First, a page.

New study on subsea cable for Antarctica

Created January 8, 2024
News and Business

The US National Science Foundation (NSF) has released a comprehensive desktop study (DTS) assessing the feasibility of connecting NSF’s McMurdo Station in Antarctic, to either Australia or New Zealand via a subsea fibre cable through the South Pacific region. The study includes data on the Southern Ocean’s properties, marine life, seabed geology, climate conditions, national/international regulations and environmental review and permitting requirements for the region.

The study helps establish the design parameters for the proposed telecommunication cable. It identifies routes the cable could follow, considerations for establishing the cable and possible landing locations at each end of the cable. The analysis also begins identifying how to adapt the cable to support scientific observations. Some ideas include incorporating scientific sensors into the cable, a concept is promoted by the United Nations Joint Task Force on Science Monitoring and Reliable Telecommunications.

NFS says equipping the cable with sensors would enhance research into one of the most under-explored regions of the planet: the vast depths of the Southern Ocean. The Southern Ocean that surrounds Antarctica strongly influences other oceans and climates worldwide. Because oceans cover more than 70% of the Earth’s surface, any information scientists can gain about this region is critical. Equipping the subsea telecommunications cable with sensors would help researchers better understand how deep-sea currents contribute to global climate change and improve understanding of earthquake seismology and related early warning signs for tsunamis in the earthquake-prone South Pacific region.

Currently, all U.S. Antarctic Program (USAP) research stations and field camps receive internet coverage through satellite. This coverage can be difficult to obtain and often has limited capacity, requiring residents to ration internet bandwidth. But, due to the U.S. National Science Foundation’s new work, this issue could be solved while also collecting valuable scientific information.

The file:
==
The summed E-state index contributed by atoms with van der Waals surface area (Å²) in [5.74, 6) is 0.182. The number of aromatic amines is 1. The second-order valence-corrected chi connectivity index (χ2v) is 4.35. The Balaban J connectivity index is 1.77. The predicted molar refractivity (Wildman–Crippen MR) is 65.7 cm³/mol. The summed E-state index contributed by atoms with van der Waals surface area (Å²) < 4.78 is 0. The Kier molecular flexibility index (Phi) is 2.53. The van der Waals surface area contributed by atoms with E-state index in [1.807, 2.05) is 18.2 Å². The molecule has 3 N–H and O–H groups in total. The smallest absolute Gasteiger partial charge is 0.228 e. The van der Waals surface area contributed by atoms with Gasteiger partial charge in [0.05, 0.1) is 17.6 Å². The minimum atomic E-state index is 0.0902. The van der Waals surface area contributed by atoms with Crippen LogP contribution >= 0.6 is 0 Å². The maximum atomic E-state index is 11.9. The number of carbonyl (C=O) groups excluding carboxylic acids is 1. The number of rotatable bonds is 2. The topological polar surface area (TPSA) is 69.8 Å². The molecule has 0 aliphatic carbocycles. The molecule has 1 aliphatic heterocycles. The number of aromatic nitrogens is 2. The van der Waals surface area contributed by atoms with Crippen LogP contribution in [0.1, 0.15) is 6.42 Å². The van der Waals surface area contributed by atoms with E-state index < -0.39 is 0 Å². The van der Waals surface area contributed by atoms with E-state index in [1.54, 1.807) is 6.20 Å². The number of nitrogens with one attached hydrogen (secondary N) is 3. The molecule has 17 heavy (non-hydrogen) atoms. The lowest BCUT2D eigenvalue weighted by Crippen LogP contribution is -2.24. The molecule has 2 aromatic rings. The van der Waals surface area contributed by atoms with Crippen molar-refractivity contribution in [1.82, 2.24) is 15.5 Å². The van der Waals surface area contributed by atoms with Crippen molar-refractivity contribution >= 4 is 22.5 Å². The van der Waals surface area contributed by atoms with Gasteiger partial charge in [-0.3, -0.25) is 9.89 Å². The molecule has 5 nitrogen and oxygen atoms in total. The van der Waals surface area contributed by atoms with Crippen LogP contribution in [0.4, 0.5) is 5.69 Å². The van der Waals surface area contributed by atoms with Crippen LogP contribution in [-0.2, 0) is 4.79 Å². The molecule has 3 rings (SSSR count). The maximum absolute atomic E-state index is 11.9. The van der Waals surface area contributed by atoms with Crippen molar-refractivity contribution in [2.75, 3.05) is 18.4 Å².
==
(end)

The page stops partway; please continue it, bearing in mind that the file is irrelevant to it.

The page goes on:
NSF’s Geosciences and Computer and Information Science and Engineering directorates commissioned this study in response to a science workshop held in 2021. The three-day workshop reviewed the transformational potential that high-speed telecommunications would have for research and life in Antarctica. McMurdo Station, a self-contained “science town” with a population of up to 1,000 individuals, currently possesses the internet bandwidth of just an average single household in the United States. Thinly spreading that bandwidth across all researchers and personnel restricts the support of scientific research, operations of the station and the personal needs of the staff who spend months deployed at McMurdo Station. Antarctica is the only continent that does not have a cable connection to the rest of the world.

NSF is now implementing follow-on studies to refine the issues raised in the DTS. NSF is planning a second science workshop, or panel, to refine the science goals and objectives that will influence the cable design and route. This workshop or panel will provide key information for the potential advancement of the subsea cable into the NSF major facility design process.

The full report can be found here.


This article was written
by Peter Dykes

Peter Dykes is a independent telecoms and technology journalist who has over that last 30 years written for a wide range of B2B publications and companies. A former BT engineer, he specialises in networks and associated support systems. He is currently Editor of Optical Connections.